Website gives dogs on death row last chance

PUBLISHED : Monday, 15 October, 2007, 12:00am
UPDATED : Monday, 15 October, 2007, 12:00am

Sweet William, a young black Labrador retriever in Illinois, has one day to live. Sandy, a golden female Korean Jindo in New York, also has just one day to live. Kate Hepburn, a female Boxer in California, has 17 days to live.

These were some of the dogs in shelters across the United States slated for death yesterday - their fate was posted on a new website that aims to save their lives by offering them for adoption.

Each is tagged with a death date set by a shelter - and a countdown clock showing the days, or hours, until the animal is killed. works with more than 120 shelters nationwide that destroy dogs. How much time the dogs get before death varies from state to state. In New York City, a stray must be kept for a minimum of three days, although a shelter has the legal right to immediately destroy an animal that is left there by its owner.

About 4 million dogs are put to death each year in the US.

In the three weeks since the site has been up, dozens of dogs have found new homes. Their photos are posted on a section of the site marked 'Success Stories'. Pictures of dogs that did not make it adorn the site's 'In Memoriam' wall.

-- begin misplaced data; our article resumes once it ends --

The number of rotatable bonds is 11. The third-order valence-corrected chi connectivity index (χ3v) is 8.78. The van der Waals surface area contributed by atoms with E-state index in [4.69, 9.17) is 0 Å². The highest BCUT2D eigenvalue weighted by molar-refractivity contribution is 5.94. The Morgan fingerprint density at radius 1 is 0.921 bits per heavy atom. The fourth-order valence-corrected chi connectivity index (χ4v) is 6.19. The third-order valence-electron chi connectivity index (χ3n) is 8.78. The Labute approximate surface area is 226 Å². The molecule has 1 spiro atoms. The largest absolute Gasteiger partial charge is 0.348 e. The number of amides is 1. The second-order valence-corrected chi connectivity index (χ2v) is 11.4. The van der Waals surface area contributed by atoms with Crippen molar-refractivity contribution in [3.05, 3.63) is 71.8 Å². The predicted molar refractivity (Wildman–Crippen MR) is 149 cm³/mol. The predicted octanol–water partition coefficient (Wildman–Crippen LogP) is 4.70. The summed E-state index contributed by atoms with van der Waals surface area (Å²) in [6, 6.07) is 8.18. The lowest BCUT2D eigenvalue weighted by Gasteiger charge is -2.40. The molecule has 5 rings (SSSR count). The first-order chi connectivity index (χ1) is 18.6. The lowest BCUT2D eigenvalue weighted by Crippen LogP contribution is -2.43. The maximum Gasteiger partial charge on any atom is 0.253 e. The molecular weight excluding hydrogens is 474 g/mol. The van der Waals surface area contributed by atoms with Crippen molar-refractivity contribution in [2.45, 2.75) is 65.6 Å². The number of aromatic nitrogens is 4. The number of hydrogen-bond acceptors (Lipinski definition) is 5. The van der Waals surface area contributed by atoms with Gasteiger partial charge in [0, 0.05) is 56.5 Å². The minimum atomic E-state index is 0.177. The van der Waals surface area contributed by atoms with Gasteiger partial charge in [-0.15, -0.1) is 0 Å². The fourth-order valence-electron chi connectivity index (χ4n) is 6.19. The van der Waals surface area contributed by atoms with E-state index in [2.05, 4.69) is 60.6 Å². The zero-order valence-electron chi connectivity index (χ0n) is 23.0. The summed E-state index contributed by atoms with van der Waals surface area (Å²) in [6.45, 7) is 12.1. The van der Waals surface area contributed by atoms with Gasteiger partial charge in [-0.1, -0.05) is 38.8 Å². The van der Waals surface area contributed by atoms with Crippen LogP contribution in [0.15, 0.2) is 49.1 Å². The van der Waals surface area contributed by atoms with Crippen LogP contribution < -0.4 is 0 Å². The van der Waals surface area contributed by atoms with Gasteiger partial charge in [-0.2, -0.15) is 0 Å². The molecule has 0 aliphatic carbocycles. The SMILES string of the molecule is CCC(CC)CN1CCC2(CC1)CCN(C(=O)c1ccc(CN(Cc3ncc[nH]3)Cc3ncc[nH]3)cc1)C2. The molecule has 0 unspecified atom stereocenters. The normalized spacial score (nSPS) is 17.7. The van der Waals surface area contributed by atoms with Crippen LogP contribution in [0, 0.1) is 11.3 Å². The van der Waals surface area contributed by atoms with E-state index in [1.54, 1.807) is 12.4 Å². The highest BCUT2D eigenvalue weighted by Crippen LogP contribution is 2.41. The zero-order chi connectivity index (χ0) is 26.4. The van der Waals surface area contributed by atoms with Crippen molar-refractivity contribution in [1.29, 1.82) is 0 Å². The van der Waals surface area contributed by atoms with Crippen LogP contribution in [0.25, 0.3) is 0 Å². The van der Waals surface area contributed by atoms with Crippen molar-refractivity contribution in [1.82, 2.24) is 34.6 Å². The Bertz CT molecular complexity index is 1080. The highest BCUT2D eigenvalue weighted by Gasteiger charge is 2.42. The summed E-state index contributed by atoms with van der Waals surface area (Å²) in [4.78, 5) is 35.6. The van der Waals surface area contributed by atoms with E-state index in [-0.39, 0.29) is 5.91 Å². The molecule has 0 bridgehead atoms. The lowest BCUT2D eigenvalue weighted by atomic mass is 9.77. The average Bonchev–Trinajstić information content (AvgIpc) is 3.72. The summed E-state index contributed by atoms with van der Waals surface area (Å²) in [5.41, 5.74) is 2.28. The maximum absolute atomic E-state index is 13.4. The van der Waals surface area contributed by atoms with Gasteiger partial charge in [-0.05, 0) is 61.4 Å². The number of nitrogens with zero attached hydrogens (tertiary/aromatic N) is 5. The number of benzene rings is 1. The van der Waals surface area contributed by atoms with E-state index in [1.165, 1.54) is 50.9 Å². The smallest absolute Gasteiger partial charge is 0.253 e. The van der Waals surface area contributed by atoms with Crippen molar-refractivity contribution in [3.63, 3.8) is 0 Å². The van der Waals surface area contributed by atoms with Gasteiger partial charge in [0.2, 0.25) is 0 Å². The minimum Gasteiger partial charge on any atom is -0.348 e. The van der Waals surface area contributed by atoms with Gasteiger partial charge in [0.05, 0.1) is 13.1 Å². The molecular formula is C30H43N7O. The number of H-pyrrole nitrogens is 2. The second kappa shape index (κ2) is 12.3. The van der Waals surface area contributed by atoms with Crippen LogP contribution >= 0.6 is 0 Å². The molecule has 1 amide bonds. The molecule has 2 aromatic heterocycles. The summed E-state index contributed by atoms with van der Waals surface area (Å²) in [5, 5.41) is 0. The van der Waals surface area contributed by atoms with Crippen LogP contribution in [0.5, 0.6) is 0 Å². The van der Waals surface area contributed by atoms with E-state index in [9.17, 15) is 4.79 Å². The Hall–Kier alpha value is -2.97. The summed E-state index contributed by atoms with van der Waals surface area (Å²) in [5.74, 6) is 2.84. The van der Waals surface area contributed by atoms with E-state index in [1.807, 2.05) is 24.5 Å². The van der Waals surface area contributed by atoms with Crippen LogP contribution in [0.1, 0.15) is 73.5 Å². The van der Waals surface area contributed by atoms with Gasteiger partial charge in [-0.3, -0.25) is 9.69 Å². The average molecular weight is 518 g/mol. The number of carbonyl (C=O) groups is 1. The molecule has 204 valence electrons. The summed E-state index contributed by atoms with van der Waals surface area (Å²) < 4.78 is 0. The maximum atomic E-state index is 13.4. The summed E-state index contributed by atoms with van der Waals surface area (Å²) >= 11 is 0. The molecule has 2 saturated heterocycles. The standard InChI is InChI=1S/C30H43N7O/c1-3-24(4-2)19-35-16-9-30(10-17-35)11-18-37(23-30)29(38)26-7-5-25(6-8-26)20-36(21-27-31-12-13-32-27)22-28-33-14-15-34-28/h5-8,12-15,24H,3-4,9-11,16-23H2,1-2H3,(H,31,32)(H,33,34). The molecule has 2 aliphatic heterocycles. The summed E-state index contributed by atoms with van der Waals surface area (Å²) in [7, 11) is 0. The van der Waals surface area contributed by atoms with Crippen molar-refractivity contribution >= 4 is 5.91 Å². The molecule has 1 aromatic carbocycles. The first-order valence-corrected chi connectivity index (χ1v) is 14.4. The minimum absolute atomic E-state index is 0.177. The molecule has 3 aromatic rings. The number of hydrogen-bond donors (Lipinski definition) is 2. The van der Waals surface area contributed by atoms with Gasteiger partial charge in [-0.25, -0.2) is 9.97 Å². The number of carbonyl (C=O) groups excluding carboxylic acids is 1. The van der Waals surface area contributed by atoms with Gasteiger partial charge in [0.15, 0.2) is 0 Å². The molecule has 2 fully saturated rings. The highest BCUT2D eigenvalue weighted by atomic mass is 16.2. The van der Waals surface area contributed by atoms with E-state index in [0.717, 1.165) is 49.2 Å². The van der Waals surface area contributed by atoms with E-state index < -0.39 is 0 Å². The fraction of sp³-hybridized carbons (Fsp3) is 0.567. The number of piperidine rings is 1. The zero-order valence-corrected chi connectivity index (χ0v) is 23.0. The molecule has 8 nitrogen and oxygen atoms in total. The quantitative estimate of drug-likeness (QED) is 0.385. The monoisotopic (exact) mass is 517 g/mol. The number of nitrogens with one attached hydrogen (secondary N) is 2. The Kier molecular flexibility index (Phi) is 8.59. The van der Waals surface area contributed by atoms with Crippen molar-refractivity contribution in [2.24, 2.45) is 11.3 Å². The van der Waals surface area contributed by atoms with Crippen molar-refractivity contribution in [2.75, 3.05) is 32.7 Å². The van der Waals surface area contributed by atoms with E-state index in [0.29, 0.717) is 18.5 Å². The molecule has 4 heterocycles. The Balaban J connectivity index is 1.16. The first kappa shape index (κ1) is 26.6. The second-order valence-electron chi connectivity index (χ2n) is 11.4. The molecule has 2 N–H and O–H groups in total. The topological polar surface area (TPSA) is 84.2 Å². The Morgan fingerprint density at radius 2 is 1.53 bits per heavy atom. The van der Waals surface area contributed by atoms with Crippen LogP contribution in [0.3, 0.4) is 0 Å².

'It's not the fault of the shelters,' said Alex Aliksanyan, a pet adoption advocate who made money in the internet travel business. 'They don't like doing this, but they have to abide by the law, which requires a shelter to control its animal population.'

Mr Aliksanyan spent US$500,000 starting The Buddy Fund Inc, a non-profit organisation that operates the site and is named after his miniature American Eskimo dog.

'I've done well, and it was time to give something back,' said the 50-year-old Turkish-born entrepreneur of Armenian heritage. 'So I thought, let's bring the story of these animals dying quietly in these shelters to the public and say, 'Can you do something?''

The adoption service is free both for shelters and people looking for pets, allowing users to search by location, breed or time until death.